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US public support for nuclear at record high April 2, 2010

Posted by cleanidahoenergy in Energy policy, public opinion, reprocessing.
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American public support for nuclear just keeps increasing. According to the World Nuclear News, US public support for nuclear energy has reached a record high, with 74% of people saying they are in favour of nuclear energy.

Surveys have shown a significant change in the US public’s view of nuclear energy over past years. In 1983, a Bisconti poll showed 49 percent of Americans supported nuclear.

The latest poll found 80 percent of  men and 68 percent of women favor nuclear. It also showed 33 percent strongly favored nuclear, more than triple the number who strongly oppose it. Some 87 percent of those questioned said they believe “nuclear energy will play an important role in meeting the nation’s electricity needs in the years ahead.”

In addition, 70 percent of respondents agreed the USA should “definitely build more nuclear power plants in the future”, compared with 28 percent who disagreed. The poll also showed high support for the US government  encouraging investment and 72 percent of those questioned said they backed government loan guarantees.

In addition, 82 percent said existing US nuclear power plants are “safe and secure” and some 79 percent  also said they would support a US plan to recycle used nuclear fuel rods in order to generate more electricity and reduce the amount of waste.

“This unprecedented support for nuclear energy is being driven largely by people’s concerns for meeting future energy demand and environmental goals, but it coincides with statements by President Barack Obama and other national leaders who have voiced strong support for new nuclear power plants,” said Ann Bisconti, president of Bisconti Research. “The President’s State of the Union speech and his subsequent announcement of federal loan guarantees for new nuclear reactors in Georgia clearly has elevated the issues in people’s minds.”

Last week, by the Gallup polling organization published a public opinion poll that also found a record high support for use of nuclear energy in the USA.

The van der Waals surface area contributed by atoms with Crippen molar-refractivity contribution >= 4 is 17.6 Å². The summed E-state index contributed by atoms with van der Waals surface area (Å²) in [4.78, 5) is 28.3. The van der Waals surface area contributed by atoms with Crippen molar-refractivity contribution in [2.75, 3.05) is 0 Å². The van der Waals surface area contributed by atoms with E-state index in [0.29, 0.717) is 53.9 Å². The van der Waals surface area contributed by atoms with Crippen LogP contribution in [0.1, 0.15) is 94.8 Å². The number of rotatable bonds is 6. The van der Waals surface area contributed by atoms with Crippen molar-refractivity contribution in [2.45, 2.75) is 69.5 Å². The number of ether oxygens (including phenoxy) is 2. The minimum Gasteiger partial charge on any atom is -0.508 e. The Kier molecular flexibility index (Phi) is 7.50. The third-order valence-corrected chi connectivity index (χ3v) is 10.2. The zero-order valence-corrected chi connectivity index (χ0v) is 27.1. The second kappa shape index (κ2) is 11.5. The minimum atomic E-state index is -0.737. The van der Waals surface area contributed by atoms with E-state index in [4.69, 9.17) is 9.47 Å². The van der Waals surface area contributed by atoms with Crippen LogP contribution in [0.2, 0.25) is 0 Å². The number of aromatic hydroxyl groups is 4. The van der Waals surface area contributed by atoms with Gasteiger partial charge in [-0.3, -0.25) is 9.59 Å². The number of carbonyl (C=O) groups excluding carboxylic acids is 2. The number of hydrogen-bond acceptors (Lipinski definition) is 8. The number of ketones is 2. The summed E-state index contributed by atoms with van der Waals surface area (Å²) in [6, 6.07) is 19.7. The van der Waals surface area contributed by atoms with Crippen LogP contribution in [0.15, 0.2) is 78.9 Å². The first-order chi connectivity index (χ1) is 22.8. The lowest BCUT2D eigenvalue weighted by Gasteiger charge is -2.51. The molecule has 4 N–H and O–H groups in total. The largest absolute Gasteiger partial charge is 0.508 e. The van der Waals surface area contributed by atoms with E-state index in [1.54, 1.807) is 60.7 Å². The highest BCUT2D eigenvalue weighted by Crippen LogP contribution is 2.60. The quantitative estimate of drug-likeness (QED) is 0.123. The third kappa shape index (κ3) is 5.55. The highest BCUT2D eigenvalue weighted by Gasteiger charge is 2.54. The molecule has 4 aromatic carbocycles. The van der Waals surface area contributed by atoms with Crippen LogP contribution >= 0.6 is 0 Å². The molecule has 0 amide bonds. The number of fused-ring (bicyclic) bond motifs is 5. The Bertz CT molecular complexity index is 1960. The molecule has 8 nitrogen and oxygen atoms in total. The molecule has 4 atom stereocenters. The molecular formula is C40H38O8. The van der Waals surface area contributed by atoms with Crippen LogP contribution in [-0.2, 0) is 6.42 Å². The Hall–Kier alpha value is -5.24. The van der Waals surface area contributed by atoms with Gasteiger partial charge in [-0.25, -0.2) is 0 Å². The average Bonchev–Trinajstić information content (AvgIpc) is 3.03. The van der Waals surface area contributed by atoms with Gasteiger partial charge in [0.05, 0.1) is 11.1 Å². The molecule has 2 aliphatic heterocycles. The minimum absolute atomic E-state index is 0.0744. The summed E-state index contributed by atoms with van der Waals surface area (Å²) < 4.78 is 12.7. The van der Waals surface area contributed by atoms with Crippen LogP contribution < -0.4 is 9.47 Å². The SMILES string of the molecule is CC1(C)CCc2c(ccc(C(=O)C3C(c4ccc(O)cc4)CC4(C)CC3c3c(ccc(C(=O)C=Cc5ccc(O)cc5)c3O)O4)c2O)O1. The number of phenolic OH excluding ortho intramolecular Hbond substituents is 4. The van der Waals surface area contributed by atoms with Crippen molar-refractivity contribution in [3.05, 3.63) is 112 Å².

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Nuclear power is renewable energy September 9, 2008

Posted by cleanidahoenergy in reprocessing.
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Many people in the nuclear industry have argued it should be considered a form of renewable energy. Recently, Eric Silagy, the chief development officer of Florida Power and Light, told The Miami Herald the best way to reduce greenhouse gases is to define nuclear as a renewable energy source.

According to the Herald, Silagy said ”it just makes sense for nuclear to be included.” Nuclear is a baseload power supply, ”operating 24 hours a day while emitting zero greenhouse gases. Solar power is intermitment,” producing electricity perhaps 22 to 24 percent of the time.

Unfortunately, the story really didn’t explain how nuclear is indeed renewable in the traditional sense. To make reactor fuel, natural uranium must be enriched to contain 3 to 5 percent burnable uranium. Once the percent falls below that, the fuel is considered “spent,” even though 95 percent of energy potential remains. To unlock the remaining energy, the spent fuel must be reprocessed to restore the level of burnable uranium.

Thanks to reprocessing, the “waste” that is spent fuel can be profitably reused and the amount of radiation reduced. After 40 years, the radioactivity of spent fuel drops by 99.9 percent, leaving the more potent transuranic components, which can be reused as fuel if reprocessed.

Eco-conscious France, which gets 80 percent of energy from nuclear reactors, is the top reprocessor, followed by England. For political reasons, the U.S. has pretty much stopped recycling, but reprocessing is an important part of the Global Nuclear Energy Partnership. In March 2007, more then 350 people turned out for a federal government public hearing in Idaho Falls to a possible reprocessing plant in Eastern Idaho.

What could be more renewable than reprocessing your spent fuel, getting more fuel in the process and virtually eliminating harmful waste?

Of course, many environmentalists are aghast at the idea of counting nuclear as a renewable. I suggest they turn their attention to the issue of global warming, as environmentalists, by pushing the country against nuclear power, had a major role in global warming. Energy companies simply moved from nuclear to coal power to meet our national energy needs (and coal, ironically, emits far more radiation, but that’s another story).

I think we’ve taken the advice of the anti-nukes long enough on this issue. It’s time to count nuclear power for what it really is: A highly effective form of renewable energy.